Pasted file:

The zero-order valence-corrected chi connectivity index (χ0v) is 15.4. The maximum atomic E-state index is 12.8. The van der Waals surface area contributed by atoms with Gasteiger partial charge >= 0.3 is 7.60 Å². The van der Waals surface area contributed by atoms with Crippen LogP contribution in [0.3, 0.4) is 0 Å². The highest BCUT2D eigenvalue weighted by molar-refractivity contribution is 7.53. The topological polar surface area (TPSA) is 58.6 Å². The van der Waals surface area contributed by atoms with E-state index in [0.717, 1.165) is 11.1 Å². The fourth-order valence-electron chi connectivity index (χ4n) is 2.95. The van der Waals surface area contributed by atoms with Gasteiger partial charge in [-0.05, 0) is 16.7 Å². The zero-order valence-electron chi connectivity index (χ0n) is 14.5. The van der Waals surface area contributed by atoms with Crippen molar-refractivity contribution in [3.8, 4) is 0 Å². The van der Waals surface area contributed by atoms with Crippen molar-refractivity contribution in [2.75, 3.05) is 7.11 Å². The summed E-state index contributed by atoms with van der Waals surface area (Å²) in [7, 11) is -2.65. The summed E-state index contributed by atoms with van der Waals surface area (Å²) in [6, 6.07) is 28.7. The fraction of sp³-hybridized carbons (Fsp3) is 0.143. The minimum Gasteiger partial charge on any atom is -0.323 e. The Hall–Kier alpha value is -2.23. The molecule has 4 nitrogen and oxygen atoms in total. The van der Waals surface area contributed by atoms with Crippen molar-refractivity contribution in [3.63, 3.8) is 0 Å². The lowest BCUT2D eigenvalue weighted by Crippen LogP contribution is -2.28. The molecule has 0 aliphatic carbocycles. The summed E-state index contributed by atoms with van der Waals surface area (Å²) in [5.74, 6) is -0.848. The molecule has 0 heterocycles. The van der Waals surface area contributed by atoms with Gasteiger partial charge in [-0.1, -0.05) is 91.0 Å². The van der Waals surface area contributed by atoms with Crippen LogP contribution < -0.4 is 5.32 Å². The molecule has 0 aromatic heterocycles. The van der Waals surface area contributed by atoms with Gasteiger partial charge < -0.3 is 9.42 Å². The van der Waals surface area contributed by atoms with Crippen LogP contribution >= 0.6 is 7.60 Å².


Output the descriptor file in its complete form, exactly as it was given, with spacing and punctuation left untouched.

The zero-order valence-corrected chi connectivity index (χ0v) is 15.4. The maximum atomic E-state index is 12.8. The van der Waals surface area contributed by atoms with Gasteiger partial charge >= 0.3 is 7.60 Å². The van der Waals surface area contributed by atoms with Crippen LogP contribution in [0.3, 0.4) is 0 Å². The highest BCUT2D eigenvalue weighted by molar-refractivity contribution is 7.53. The topological polar surface area (TPSA) is 58.6 Å². The van der Waals surface area contributed by atoms with E-state index in [0.717, 1.165) is 11.1 Å². The fourth-order valence-electron chi connectivity index (χ4n) is 2.95. The van der Waals surface area contributed by atoms with Gasteiger partial charge in [-0.05, 0) is 16.7 Å². The zero-order valence-electron chi connectivity index (χ0n) is 14.5. The van der Waals surface area contributed by atoms with Crippen molar-refractivity contribution in [3.8, 4) is 0 Å². The van der Waals surface area contributed by atoms with Crippen molar-refractivity contribution in [2.75, 3.05) is 7.11 Å². The summed E-state index contributed by atoms with van der Waals surface area (Å²) in [7, 11) is -2.65. The summed E-state index contributed by atoms with van der Waals surface area (Å²) in [6, 6.07) is 28.7. The fraction of sp³-hybridized carbons (Fsp3) is 0.143. The minimum Gasteiger partial charge on any atom is -0.323 e. The Hall–Kier alpha value is -2.23. The molecule has 4 nitrogen and oxygen atoms in total. The van der Waals surface area contributed by atoms with Crippen molar-refractivity contribution in [3.63, 3.8) is 0 Å². The lowest BCUT2D eigenvalue weighted by Crippen LogP contribution is -2.28. The molecule has 0 aliphatic carbocycles. The summed E-state index contributed by atoms with van der Waals surface area (Å²) in [5.74, 6) is -0.848. The molecule has 0 heterocycles. The van der Waals surface area contributed by atoms with Gasteiger partial charge in [-0.1, -0.05) is 91.0 Å². The van der Waals surface area contributed by atoms with Crippen LogP contribution < -0.4 is 5.32 Å². The molecule has 0 aromatic heterocycles. The van der Waals surface area contributed by atoms with Gasteiger partial charge < -0.3 is 9.42 Å². The van der Waals surface area contributed by atoms with Crippen LogP contribution >= 0.6 is 7.60 Å².